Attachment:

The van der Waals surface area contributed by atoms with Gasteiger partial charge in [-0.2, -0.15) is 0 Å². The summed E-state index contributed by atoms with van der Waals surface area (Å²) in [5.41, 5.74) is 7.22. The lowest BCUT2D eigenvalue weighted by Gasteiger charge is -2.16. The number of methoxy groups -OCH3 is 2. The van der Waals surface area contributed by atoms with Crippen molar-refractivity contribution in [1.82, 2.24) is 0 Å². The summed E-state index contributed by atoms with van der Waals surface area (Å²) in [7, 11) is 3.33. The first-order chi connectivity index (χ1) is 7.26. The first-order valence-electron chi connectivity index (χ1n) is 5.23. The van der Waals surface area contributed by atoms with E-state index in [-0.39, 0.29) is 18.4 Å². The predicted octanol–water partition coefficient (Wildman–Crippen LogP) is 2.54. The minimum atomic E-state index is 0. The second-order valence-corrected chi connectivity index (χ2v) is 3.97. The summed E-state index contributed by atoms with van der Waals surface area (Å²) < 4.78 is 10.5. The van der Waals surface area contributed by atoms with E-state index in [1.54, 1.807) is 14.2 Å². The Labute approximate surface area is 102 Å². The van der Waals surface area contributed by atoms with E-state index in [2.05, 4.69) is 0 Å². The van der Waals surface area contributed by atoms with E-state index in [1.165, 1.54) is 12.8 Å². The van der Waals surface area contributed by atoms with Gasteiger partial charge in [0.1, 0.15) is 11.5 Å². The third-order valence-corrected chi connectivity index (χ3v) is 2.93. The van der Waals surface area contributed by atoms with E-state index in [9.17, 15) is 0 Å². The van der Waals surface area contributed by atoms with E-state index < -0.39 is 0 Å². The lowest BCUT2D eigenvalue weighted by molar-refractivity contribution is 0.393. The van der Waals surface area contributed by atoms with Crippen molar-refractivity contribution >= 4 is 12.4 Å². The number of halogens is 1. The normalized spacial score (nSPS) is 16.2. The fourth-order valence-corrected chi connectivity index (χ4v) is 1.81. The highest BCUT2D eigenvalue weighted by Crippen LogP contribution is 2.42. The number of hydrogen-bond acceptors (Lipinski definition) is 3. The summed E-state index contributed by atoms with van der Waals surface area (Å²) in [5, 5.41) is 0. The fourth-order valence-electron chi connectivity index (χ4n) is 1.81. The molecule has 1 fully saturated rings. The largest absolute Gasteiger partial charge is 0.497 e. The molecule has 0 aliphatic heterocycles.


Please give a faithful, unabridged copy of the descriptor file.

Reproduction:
The van der Waals surface area contributed by atoms with Gasteiger partial charge in [-0.2, -0.15) is 0 Å². The summed E-state index contributed by atoms with van der Waals surface area (Å²) in [5.41, 5.74) is 7.22. The lowest BCUT2D eigenvalue weighted by Gasteiger charge is -2.16. The number of methoxy groups -OCH3 is 2. The van der Waals surface area contributed by atoms with Crippen molar-refractivity contribution in [1.82, 2.24) is 0 Å². The summed E-state index contributed by atoms with van der Waals surface area (Å²) in [7, 11) is 3.33. The first-order chi connectivity index (χ1) is 7.26. The first-order valence-electron chi connectivity index (χ1n) is 5.23. The van der Waals surface area contributed by atoms with E-state index in [-0.39, 0.29) is 18.4 Å². The predicted octanol–water partition coefficient (Wildman–Crippen LogP) is 2.54. The minimum atomic E-state index is 0. The second-order valence-corrected chi connectivity index (χ2v) is 3.97. The summed E-state index contributed by atoms with van der Waals surface area (Å²) < 4.78 is 10.5. The van der Waals surface area contributed by atoms with E-state index in [1.54, 1.807) is 14.2 Å². The Labute approximate surface area is 102 Å². The van der Waals surface area contributed by atoms with E-state index in [2.05, 4.69) is 0 Å². The van der Waals surface area contributed by atoms with E-state index in [1.165, 1.54) is 12.8 Å². The van der Waals surface area contributed by atoms with Gasteiger partial charge in [0.1, 0.15) is 11.5 Å². The third-order valence-corrected chi connectivity index (χ3v) is 2.93. The van der Waals surface area contributed by atoms with E-state index in [9.17, 15) is 0 Å². The van der Waals surface area contributed by atoms with E-state index < -0.39 is 0 Å². The lowest BCUT2D eigenvalue weighted by molar-refractivity contribution is 0.393. The van der Waals surface area contributed by atoms with Crippen molar-refractivity contribution >= 4 is 12.4 Å². The number of halogens is 1. The normalized spacial score (nSPS) is 16.2. The fourth-order valence-corrected chi connectivity index (χ4v) is 1.81. The highest BCUT2D eigenvalue weighted by Crippen LogP contribution is 2.42. The number of hydrogen-bond acceptors (Lipinski definition) is 3. The summed E-state index contributed by atoms with van der Waals surface area (Å²) in [5, 5.41) is 0. The fourth-order valence-electron chi connectivity index (χ4n) is 1.81. The molecule has 1 fully saturated rings. The largest absolute Gasteiger partial charge is 0.497 e. The molecule has 0 aliphatic heterocycles.